By Jay Moran
History, culture, food, amazing rural landscapes, sunshine, blue sea — Provence really does have it all. Located in the southeastern corner of France, this region is bordered to the east by Italy and to the west by the Rhone River.
There are many lovely towns in Provence. Along with Avignon and Aix-en-Provence, Arles forms a triumvirate of well-known “A” towns, each of which deserves a visit. Moreover, train travel between the towns is easy to manage, and a major airport at Marseille is only an hour away. The province is much more accessible than what many people believe.
Arles makes an excellent base. Arriving by train, you can walk to the center of town in less than 10 minutes.
The focal point of activity in Arles is the Place du Forum. During warm weather months, this central plaza is bustling with outdoor terraces. When I visited, we enjoyed excellent fish soup here for lunch, and we frequently enjoyed a morning coffee or early evening drink at one of the many establishments in the area.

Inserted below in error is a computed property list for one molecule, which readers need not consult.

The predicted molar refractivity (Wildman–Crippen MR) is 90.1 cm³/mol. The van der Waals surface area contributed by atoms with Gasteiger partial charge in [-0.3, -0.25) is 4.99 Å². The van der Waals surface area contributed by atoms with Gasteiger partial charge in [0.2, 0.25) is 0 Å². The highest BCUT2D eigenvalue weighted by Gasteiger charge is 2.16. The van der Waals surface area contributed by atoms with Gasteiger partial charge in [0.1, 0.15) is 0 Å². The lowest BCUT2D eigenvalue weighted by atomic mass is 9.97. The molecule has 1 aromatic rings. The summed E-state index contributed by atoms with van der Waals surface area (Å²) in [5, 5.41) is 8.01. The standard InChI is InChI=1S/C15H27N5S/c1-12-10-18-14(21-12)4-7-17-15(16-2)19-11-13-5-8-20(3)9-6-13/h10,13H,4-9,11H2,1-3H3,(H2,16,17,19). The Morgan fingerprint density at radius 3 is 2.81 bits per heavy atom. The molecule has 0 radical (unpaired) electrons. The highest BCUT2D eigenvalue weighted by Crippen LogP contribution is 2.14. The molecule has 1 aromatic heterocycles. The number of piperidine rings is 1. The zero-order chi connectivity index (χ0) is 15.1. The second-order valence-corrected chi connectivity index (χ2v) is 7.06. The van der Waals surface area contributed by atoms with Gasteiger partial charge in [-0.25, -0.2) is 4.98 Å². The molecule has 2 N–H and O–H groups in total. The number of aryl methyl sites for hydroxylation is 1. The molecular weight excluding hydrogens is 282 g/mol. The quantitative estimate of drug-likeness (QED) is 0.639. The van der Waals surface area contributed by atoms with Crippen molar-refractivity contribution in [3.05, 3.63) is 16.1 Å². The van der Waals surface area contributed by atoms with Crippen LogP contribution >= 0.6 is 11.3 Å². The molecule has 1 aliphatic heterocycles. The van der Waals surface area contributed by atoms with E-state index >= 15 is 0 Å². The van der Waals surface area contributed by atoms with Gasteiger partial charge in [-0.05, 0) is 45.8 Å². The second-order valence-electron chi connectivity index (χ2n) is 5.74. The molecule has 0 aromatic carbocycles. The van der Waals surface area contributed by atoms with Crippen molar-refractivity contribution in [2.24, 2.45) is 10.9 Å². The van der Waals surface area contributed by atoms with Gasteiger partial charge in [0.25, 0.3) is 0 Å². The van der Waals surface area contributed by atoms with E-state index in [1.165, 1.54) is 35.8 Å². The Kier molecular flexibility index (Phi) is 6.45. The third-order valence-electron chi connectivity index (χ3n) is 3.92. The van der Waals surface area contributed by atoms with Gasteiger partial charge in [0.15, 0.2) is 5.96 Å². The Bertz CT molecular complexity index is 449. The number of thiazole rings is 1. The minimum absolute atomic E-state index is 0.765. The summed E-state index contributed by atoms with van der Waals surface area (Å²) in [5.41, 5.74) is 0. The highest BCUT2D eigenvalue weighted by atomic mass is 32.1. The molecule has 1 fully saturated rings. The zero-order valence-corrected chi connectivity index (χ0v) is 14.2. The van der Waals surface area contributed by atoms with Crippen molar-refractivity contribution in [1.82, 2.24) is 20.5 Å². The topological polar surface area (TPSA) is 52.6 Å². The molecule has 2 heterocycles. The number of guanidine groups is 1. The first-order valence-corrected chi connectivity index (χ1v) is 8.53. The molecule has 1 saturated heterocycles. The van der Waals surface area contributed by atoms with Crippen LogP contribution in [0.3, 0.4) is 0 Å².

Van Gogh spent a year living in Arles, and easels have been set up throughout town to mark the locations that inspired his work. One of his most famous paintings, Cafe Terrace at Night, shows a scene from the Place du Forum.
At night, the streets near the plaza are warm and inviting, with a touch of mystery.
On Saturday mornings, there is a large outdoor market that stretches around the perimeter of town. Fruits, vegetables, cheese, jams, meat, rotisserie chicken, pastries, handcrafts, purses, wallets, jewelry, clothes, and fresh flowers are all sold here by local farmers and vendors. The variety is impressive.
Arles was an important Roman city for centuries, and visitors today can see important remains from that period. Perhaps most impressive is the Amphitheatre, a large Roman arena built in 90 AD. This structure had a capacity of 20,000 spectators, and it was used for entertainment in the form of chariot races and bloody hand-to-hand battles.
We visited in early October, which is an ideal time. The last three weeks of September and first week of October are nice because the summer peak crowds have gone but the weather is still warm enough to enjoy all of the outdoor terraces.
Who else has been to Provence? Please share your comments below!